Scott Starowicz, SAE’s chief financial officer, walks past the school’s solar panel array. The pre-K-8 school in Mableton is believed to be the first elementary school in the state with plans to be powered 100% by solar energy. Sustainability efforts are integrated into the school’s curriculum. BOB ANDRES / ROBERT.ANDRES@AJC.COM
Photo: The Atlanta Journal-Constitution

With a $60,000 grant from the Kendeda Fund through Southface Institute, which the school must match through its annual fund drive, donations and corporate sponsorship, they hope to install additional panels by the end of the year to become 100% solar, Starowicz said. The move will free up more than $36,000 each year, which Starowicz said will allow them to reinvest in the school — hiring more teachers, improving curriculum and continuing to engage even their youngest students in environmental stewardship.

In many ways, the Southeast is the hardest region in which to design a green building because it needs to be cooled in summer, heated in winter and prepared for moisture year-round, said Dennis Creech, fund adviser for sustainability at the Kendeda Fund. “The good news is we know how to do it,” Creech said. While the Kendeda Building for Innovative Sustainable Design is surely innovative, it isn’t new. “We didn’t invent anything new, but what we did do is use an integrated design approach, which is unfortunately still somewhat rare,” Creech said.

The building at Georgia Tech is home to classrooms, laboratories, offices, an auditorium and a roof garden with an apiary, and it serves as a living laboratory for regenerative design, a growing field in which building design improves the surrounding environment.

The key to making integrated design cost-effective is creating elements that have multiple uses, Creech said. Not only do the 900 solar panels on the roof generate more electricity than the building uses, but they also support a rainwater collection system, provide shade for the building and serve as an outdoor porch where students can gather, he said.

This shows the interior of the Kendeda Building for Innovative Sustainable Design at Georgia Tech, which opened Oct. 24. The interior features reclaimed, sustainable wood, much of which is locally sourced. ALYSSA POINTER / ALYSSA.POINTER@AJC.COM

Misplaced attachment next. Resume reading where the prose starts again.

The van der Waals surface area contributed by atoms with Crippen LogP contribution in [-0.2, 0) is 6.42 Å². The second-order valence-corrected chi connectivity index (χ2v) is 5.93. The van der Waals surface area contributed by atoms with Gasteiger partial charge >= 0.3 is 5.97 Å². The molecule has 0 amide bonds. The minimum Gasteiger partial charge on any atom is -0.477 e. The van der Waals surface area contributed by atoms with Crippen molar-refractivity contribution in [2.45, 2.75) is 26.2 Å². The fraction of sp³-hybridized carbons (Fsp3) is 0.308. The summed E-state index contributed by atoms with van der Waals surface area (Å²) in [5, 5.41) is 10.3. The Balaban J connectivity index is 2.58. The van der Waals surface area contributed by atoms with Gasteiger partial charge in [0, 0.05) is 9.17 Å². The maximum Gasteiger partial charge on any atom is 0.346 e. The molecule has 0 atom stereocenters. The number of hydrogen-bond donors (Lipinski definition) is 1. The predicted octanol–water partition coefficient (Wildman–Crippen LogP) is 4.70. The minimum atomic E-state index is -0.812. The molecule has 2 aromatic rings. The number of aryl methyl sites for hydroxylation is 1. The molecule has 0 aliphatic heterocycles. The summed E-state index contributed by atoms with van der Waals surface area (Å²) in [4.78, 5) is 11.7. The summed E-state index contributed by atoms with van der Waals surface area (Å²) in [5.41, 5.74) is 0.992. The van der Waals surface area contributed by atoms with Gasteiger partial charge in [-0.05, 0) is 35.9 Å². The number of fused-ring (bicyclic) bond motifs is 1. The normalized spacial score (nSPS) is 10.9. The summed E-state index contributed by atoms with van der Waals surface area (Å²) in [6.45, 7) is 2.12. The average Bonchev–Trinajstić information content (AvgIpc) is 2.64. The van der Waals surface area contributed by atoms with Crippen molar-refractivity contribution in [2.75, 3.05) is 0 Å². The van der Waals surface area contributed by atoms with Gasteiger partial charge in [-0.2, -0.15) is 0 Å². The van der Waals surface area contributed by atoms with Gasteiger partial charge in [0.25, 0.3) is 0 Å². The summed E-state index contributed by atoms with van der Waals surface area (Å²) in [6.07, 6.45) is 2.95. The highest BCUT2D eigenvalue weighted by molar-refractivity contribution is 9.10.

Photo: The Atlanta Journal-Constitution

Built on the site of a former parking lot, the building is also designed to generate more water than it uses each year. Rainwater is stored and treated on-site to be used as water for drinking and in sinks and showers in the building.

While many sustainable elements are visible, such as the reclaimed wood from fallen trees used throughout the building or sensor-controlled LED lighting, some are less obvious. Living Building certification prohibits the use of certain chemicals, so builders must source materials that meet those standards or lobby manufacturers to make alternatives to products that contain chemicals such as phthalates, BPA and PVC, which negatively impact human and environmental health.

The natural plumbing system at the Kendeda Building for Innovative Sustainable Design features huge containers that collect solid and human waste separately. Solid human waste from the composting toilets is decomposed by containers (shown here) holding wood shavings. These shavings will eventually be taken from the building and will be used as fertilizer for farmers or whoever is interested in the natural fertilizer. ALYSSA POINTER / ALYSSA.POINTER@AJC.COM
Photo: The Atlanta Journal-Constitution

The building also has composting toilets that use biodegradable soap and a small amount of water to draw waste into giant compost bins where pine shavings deodorize and break down solid waste.

With more than 7,000 visitors expected by the end of the year, the hope is that the building serves as inspiration for what is possible in the Southeast. “Once you learn how to build a Living Building, you can’t unlearn it,” said Shan Arora, director of the Kendeda Building. “We want everyone who comes in the building to begin thinking differently about building in general.”